Genetic link found for musical rhythm
NASHVILLE, Tenn. (WTVF) – Scientists at Vanderbilt University Medical Center have discovered genetic links to the ability to move in time to musical rhythm.
A new study by researchers at the Vanderbilt Genetics Institute, in collaboration with personal genomics and biotechnology company 23andMe, has found that there are 69 genetic variants associated with the ability to move in sync with a rhythm.
“Tapping, clapping and dancing in sync with the rhythm – the pulse – of music is central to our human musicality,” said Reyna Gordon, PhD, associate professor in the Department of Otolaryngology – Head Surgery and neck and co-director of the Vanderbilt Music Cognition Lab.
The study is the first large-scale, genome-wide association study of a musical trait.
“Rhythm isn’t just influenced by a single gene — it’s influenced by several hundred genes,” Gordon said.
Many genetic variants associated with beat synchronization are found in or near genes involved in neuronal function and early brain development.
The study also found that beat synchronization shares some of the same genetic architecture involved in biological rhythms such as walking, breathing and sleeping.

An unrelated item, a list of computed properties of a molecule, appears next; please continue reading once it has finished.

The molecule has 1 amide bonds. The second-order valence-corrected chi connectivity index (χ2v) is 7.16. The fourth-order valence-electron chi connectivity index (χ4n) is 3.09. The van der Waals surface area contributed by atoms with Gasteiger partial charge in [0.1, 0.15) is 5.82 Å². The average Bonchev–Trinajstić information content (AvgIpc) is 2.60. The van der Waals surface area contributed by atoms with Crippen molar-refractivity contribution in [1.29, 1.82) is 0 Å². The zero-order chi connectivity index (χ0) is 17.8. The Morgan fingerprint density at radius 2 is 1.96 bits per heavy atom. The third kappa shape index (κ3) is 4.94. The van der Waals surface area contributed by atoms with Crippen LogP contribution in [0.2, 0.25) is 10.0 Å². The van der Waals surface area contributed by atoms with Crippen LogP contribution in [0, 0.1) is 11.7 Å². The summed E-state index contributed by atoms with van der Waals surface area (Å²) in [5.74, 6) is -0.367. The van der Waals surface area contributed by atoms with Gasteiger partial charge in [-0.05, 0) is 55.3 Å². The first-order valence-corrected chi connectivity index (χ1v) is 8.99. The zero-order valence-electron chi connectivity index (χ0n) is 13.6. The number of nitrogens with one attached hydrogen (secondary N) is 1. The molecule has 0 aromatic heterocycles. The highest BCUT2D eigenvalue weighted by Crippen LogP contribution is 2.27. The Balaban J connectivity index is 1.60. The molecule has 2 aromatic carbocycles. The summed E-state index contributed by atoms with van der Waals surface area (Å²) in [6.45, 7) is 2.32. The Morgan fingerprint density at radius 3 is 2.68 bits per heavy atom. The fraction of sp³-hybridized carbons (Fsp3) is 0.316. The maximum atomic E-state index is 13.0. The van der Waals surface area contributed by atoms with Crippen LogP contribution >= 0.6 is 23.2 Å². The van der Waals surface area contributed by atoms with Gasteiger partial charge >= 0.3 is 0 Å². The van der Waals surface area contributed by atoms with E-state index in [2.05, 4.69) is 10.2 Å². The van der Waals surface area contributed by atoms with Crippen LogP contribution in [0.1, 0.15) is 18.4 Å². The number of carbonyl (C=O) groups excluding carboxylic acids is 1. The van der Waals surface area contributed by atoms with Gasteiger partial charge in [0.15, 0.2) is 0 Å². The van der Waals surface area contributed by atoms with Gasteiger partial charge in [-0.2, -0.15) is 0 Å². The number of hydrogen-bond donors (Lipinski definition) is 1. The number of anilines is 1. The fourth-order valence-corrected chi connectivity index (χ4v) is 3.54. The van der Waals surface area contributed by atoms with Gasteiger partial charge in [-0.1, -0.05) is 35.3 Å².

“The processing of musical rhythms has intriguing links to other aspects of cognition, including speech processing, and plays a key role in the positive effect of music on certain neurological disorders, including walking. in Parkinson’s disease,” said Aniruddh D. Patel, professor of psychology at Tufts. University, an expert not involved in the study.
Data from more than 600,000 consenting research participants was used, thanks to 23andMe’s extensive research dataset.
“Using such a large dataset allows researchers to find new insights into the biology and evolutionary underpinnings of musicality. While recent years have seen a growth in neuroscientific and developmental work on the treatment of beats, the current study takes the biological study of beat processing to a new level,” Patel added.